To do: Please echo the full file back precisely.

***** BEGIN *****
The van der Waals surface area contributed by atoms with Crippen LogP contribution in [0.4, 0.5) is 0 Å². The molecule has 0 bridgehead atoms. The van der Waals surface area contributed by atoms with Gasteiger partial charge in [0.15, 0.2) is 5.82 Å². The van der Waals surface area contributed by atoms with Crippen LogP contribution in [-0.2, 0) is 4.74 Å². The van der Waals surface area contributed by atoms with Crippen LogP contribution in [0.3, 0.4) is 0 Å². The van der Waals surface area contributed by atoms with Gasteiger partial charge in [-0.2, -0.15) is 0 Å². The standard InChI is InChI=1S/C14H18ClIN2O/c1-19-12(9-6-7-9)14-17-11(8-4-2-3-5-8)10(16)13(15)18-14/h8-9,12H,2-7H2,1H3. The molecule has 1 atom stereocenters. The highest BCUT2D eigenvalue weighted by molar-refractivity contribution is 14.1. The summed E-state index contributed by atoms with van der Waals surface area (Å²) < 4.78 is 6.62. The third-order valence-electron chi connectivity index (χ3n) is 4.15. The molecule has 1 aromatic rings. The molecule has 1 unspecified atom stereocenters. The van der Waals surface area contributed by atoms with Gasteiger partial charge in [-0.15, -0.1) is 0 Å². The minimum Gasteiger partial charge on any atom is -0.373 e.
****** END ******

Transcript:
The van der Waals surface area contributed by atoms with Crippen LogP contribution in [0.4, 0.5) is 0 Å². The molecule has 0 bridgehead atoms. The van der Waals surface area contributed by atoms with Gasteiger partial charge in [0.15, 0.2) is 5.82 Å². The van der Waals surface area contributed by atoms with Crippen LogP contribution in [-0.2, 0) is 4.74 Å². The van der Waals surface area contributed by atoms with Crippen LogP contribution in [0.3, 0.4) is 0 Å². The van der Waals surface area contributed by atoms with Gasteiger partial charge in [-0.2, -0.15) is 0 Å². The standard InChI is InChI=1S/C14H18ClIN2O/c1-19-12(9-6-7-9)14-17-11(8-4-2-3-5-8)10(16)13(15)18-14/h8-9,12H,2-7H2,1H3. The molecule has 1 atom stereocenters. The highest BCUT2D eigenvalue weighted by molar-refractivity contribution is 14.1. The summed E-state index contributed by atoms with van der Waals surface area (Å²) < 4.78 is 6.62. The third-order valence-electron chi connectivity index (χ3n) is 4.15. The molecule has 1 aromatic rings. The molecule has 1 unspecified atom stereocenters. The van der Waals surface area contributed by atoms with Gasteiger partial charge in [-0.15, -0.1) is 0 Å². The minimum Gasteiger partial charge on any atom is -0.373 e.